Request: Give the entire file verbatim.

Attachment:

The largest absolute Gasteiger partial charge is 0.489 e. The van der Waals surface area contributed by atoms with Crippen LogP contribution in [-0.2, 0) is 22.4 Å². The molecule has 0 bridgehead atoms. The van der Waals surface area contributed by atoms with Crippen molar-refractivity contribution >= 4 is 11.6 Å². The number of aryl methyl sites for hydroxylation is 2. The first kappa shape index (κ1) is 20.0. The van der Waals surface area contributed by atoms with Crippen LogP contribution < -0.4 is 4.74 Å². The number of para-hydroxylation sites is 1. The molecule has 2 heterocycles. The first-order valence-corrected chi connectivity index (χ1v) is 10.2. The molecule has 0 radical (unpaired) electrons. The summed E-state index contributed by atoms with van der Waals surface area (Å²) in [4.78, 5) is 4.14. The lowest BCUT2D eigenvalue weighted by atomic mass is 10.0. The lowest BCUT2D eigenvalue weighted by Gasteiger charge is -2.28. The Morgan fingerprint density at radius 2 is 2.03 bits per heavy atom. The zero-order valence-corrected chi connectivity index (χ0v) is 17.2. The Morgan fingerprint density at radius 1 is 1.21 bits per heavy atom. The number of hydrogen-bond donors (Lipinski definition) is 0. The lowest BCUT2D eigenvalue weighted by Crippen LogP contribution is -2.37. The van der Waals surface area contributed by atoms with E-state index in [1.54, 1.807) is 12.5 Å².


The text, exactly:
The largest absolute Gasteiger partial charge is 0.489 e. The van der Waals surface area contributed by atoms with Crippen LogP contribution in [-0.2, 0) is 22.4 Å². The molecule has 0 bridgehead atoms. The van der Waals surface area contributed by atoms with Crippen molar-refractivity contribution >= 4 is 11.6 Å². The number of aryl methyl sites for hydroxylation is 2. The first kappa shape index (κ1) is 20.0. The van der Waals surface area contributed by atoms with Crippen LogP contribution < -0.4 is 4.74 Å². The number of para-hydroxylation sites is 1. The molecule has 2 heterocycles. The first-order valence-corrected chi connectivity index (χ1v) is 10.2. The molecule has 0 radical (unpaired) electrons. The summed E-state index contributed by atoms with van der Waals surface area (Å²) in [4.78, 5) is 4.14. The lowest BCUT2D eigenvalue weighted by atomic mass is 10.0. The lowest BCUT2D eigenvalue weighted by Gasteiger charge is -2.28. The Morgan fingerprint density at radius 2 is 2.03 bits per heavy atom. The zero-order valence-corrected chi connectivity index (χ0v) is 17.2. The Morgan fingerprint density at radius 1 is 1.21 bits per heavy atom. The number of hydrogen-bond donors (Lipinski definition) is 0. The lowest BCUT2D eigenvalue weighted by Crippen LogP contribution is -2.37. The van der Waals surface area contributed by atoms with E-state index in [1.54, 1.807) is 12.5 Å².